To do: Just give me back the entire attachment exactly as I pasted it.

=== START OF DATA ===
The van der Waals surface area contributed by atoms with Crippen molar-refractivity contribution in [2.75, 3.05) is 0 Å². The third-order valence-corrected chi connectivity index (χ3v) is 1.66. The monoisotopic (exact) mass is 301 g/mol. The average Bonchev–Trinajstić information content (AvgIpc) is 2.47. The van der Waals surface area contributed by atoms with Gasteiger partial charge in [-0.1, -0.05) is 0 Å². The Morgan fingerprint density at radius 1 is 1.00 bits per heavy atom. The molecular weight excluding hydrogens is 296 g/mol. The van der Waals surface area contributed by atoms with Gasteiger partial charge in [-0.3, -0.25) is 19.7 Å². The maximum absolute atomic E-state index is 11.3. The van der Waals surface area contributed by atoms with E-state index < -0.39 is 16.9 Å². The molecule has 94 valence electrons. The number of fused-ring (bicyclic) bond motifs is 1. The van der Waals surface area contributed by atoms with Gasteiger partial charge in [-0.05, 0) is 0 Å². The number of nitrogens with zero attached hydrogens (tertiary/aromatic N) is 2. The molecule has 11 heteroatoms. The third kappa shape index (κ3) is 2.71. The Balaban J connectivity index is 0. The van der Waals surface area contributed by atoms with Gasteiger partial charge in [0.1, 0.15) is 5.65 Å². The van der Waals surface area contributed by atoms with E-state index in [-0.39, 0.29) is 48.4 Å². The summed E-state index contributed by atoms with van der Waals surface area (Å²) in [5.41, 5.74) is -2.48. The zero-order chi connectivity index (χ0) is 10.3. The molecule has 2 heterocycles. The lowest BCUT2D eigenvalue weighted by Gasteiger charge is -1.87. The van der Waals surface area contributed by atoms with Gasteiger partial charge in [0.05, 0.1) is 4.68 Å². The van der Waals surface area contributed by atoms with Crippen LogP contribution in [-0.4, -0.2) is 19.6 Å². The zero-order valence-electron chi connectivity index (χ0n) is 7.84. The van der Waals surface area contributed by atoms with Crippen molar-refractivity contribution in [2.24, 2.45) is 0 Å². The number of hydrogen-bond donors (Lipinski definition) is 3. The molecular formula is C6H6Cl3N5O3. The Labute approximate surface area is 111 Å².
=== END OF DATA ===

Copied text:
The van der Waals surface area contributed by atoms with Crippen molar-refractivity contribution in [2.75, 3.05) is 0 Å². The third-order valence-corrected chi connectivity index (χ3v) is 1.66. The monoisotopic (exact) mass is 301 g/mol. The average Bonchev–Trinajstić information content (AvgIpc) is 2.47. The van der Waals surface area contributed by atoms with Gasteiger partial charge in [-0.1, -0.05) is 0 Å². The Morgan fingerprint density at radius 1 is 1.00 bits per heavy atom. The molecular weight excluding hydrogens is 296 g/mol. The van der Waals surface area contributed by atoms with Gasteiger partial charge in [-0.3, -0.25) is 19.7 Å². The maximum absolute atomic E-state index is 11.3. The van der Waals surface area contributed by atoms with E-state index < -0.39 is 16.9 Å². The molecule has 94 valence electrons. The number of fused-ring (bicyclic) bond motifs is 1. The van der Waals surface area contributed by atoms with Gasteiger partial charge in [-0.05, 0) is 0 Å². The number of nitrogens with zero attached hydrogens (tertiary/aromatic N) is 2. The molecule has 11 heteroatoms. The third kappa shape index (κ3) is 2.71. The Balaban J connectivity index is 0. The van der Waals surface area contributed by atoms with Gasteiger partial charge in [0.1, 0.15) is 5.65 Å². The van der Waals surface area contributed by atoms with E-state index in [-0.39, 0.29) is 48.4 Å². The summed E-state index contributed by atoms with van der Waals surface area (Å²) in [5.41, 5.74) is -2.48. The zero-order chi connectivity index (χ0) is 10.3. The molecule has 2 heterocycles. The lowest BCUT2D eigenvalue weighted by Gasteiger charge is -1.87. The van der Waals surface area contributed by atoms with Gasteiger partial charge in [0.05, 0.1) is 4.68 Å². The van der Waals surface area contributed by atoms with Crippen LogP contribution in [-0.4, -0.2) is 19.6 Å². The zero-order valence-electron chi connectivity index (χ0n) is 7.84. The van der Waals surface area contributed by atoms with Crippen molar-refractivity contribution in [2.24, 2.45) is 0 Å². The number of hydrogen-bond donors (Lipinski definition) is 3. The molecular formula is C6H6Cl3N5O3. The Labute approximate surface area is 111 Å².